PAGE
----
Eine kleine Nachtmusik.

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It’s complicated. If the solution is outdoors, there’ll be understandable NIMBY in response, at least in some cases. As usual, Berlin is ahead of the pack; the author also looks at Paris, London and Madrid. Will we see the return of the speakeasy?

The Nightlife Rescue Plan That Could Save Your City’s Scene, by Feargus O’Sullivan (CityLab)

As bars, clubs and music venues emerge as high-risk sites for Covid-19 outbreaks, a team of experts has developed a playbook for nightlife survival.

In March, just days before the city locked down, three young people in Berlin began experiencing symptoms and tested positive for Covid-19. All three had been partying at the nightclub Kater Blau. Could they, doctors wondered, have infected other people during the same evening?

The answer was a resounding yes. One clubber, called Sina by the newspaper Welt Am Sonntag that investigated the outbreak, estimated that she had hugged and kissed at least 50 people during her visit to the club. She had talked very loudly, in very close quarters, to many others, trying to be heard over the booming sound system. Within just a few days, the three clubbers diagnosed with Covid-19 had been in close contact with over 1,000 people, likely making them unwitting super-spreaders. It’s unknown how many of those clubgoers ended up contracting the disease, but the potential toll is high indeed. A single person infected with coronavirus who visited Berlin’s Trompete nightclub earlier in March ended up infecting 17 others in a single evening.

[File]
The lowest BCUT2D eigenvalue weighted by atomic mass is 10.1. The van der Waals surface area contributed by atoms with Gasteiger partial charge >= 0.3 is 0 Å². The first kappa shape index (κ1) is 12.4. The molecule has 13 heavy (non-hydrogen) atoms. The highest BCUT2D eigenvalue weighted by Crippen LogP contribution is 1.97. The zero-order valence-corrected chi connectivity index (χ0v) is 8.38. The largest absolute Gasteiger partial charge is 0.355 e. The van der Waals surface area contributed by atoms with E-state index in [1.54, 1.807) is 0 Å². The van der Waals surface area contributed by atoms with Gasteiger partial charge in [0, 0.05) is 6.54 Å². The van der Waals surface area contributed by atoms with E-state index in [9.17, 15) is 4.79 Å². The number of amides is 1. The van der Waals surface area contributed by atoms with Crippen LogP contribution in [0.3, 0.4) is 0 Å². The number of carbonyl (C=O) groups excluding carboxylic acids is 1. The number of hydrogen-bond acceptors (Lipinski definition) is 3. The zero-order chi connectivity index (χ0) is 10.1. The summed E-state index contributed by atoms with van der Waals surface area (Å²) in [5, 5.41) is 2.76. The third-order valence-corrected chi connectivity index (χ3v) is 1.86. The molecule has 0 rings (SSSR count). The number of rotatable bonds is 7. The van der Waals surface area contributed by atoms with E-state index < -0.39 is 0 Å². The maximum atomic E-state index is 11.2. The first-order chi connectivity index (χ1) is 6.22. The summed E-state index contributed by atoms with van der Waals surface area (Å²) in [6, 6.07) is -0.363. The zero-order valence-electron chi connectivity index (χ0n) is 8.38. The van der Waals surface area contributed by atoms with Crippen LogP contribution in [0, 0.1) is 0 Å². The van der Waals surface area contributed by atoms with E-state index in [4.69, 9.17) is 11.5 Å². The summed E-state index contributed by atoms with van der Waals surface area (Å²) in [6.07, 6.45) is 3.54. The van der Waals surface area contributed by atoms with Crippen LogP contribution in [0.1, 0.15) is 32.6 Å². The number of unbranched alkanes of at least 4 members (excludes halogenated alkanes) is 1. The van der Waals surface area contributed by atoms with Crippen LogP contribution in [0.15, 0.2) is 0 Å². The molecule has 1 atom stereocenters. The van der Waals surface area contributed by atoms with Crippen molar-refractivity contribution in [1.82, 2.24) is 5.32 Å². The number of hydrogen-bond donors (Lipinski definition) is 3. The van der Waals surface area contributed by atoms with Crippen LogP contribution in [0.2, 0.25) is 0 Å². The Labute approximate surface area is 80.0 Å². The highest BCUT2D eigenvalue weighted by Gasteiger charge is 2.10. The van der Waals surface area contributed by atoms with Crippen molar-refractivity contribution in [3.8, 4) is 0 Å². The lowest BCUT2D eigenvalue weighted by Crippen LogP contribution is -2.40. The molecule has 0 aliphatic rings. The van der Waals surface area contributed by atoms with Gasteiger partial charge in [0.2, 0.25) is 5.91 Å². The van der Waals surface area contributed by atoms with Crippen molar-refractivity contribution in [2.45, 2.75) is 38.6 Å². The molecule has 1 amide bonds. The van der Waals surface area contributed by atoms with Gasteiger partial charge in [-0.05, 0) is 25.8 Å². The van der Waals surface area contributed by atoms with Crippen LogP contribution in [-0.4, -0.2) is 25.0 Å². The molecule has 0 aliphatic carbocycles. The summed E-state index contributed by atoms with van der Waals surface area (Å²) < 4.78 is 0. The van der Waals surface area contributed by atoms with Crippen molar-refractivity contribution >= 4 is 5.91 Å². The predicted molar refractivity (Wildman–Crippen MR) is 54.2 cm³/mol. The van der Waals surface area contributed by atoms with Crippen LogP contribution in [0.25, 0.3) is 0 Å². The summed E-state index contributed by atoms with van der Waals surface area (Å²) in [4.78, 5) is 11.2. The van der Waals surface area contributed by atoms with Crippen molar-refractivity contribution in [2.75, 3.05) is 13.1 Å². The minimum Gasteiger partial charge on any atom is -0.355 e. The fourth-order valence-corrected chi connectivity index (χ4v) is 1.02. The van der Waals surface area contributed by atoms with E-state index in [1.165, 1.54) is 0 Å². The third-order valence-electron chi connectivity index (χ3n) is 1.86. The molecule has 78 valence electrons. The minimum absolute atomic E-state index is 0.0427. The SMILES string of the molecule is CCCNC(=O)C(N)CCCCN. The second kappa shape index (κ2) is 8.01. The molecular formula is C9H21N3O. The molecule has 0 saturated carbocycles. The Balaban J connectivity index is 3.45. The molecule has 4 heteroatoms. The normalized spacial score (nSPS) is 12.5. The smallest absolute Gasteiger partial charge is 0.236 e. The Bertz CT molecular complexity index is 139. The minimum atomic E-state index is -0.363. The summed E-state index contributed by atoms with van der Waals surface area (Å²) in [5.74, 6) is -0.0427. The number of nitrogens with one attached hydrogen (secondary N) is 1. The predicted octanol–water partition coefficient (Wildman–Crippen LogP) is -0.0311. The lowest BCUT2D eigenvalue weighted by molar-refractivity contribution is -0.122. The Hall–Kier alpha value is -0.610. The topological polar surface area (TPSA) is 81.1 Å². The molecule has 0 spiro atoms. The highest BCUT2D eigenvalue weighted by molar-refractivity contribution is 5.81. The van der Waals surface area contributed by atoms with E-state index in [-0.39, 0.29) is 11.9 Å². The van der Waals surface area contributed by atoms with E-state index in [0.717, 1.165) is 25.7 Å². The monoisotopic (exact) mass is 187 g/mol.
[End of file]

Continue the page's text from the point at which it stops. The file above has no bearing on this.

Since then, it’s become clear that such outbreaks were no outliers. In Japanese karaoke haunts, Zurich nightclubs and Florida beach bars, the indoor places where people gather to drink, dance and listen to music have emerged as major super-spreader risks. South Korean public health officials traced more than 100 cases to a single infected Seoul pubcrawler who hit five nightspots over two days. In communities that appeared to be successfully controlling the spread of the virus, reopened nightspots appear to be fueling fresh outbreaks.

So should all bars and clubs simply close until we have a vaccine or cure? A blanket ban on all nightlife activities would be economically devastating, impossible to police and socially harmful, says a new report from the nightlife consultancy VibeLab. Co-created with an international panel of night mayors, academics and music promoters, the report recommends that urban nightlife must very carefully move outdoors, and lays out a set of principles for doing that. The advice reflects what’s been learned over a period in which food and drink service in cities around the globe has set up shop outside, often claiming street and sidewalk space from other uses — an ad-hoc solution that hasn’t always succeeded.

The VibeLab report is just the first installment of the group’s overarching Global Nighttime Recovery Plan, due in September. Future installments will focus on a host of pandemic-fueled problems, including finding financial supports for workers and owners of venues that can’t reopen and what the future of dance and live music clubs might look like. Its goal is not just to save a threatened part of cities’ cultural and economic life, but to make some longer-term improvements in relations between nightlife businesses and citizens, and how public spaces are managed and monitored. It would be wrong, the report suggests, to see the pandemic as a unique and unprecedented emergency: The night economy faced a grave threat even before the coronavirus arrived …

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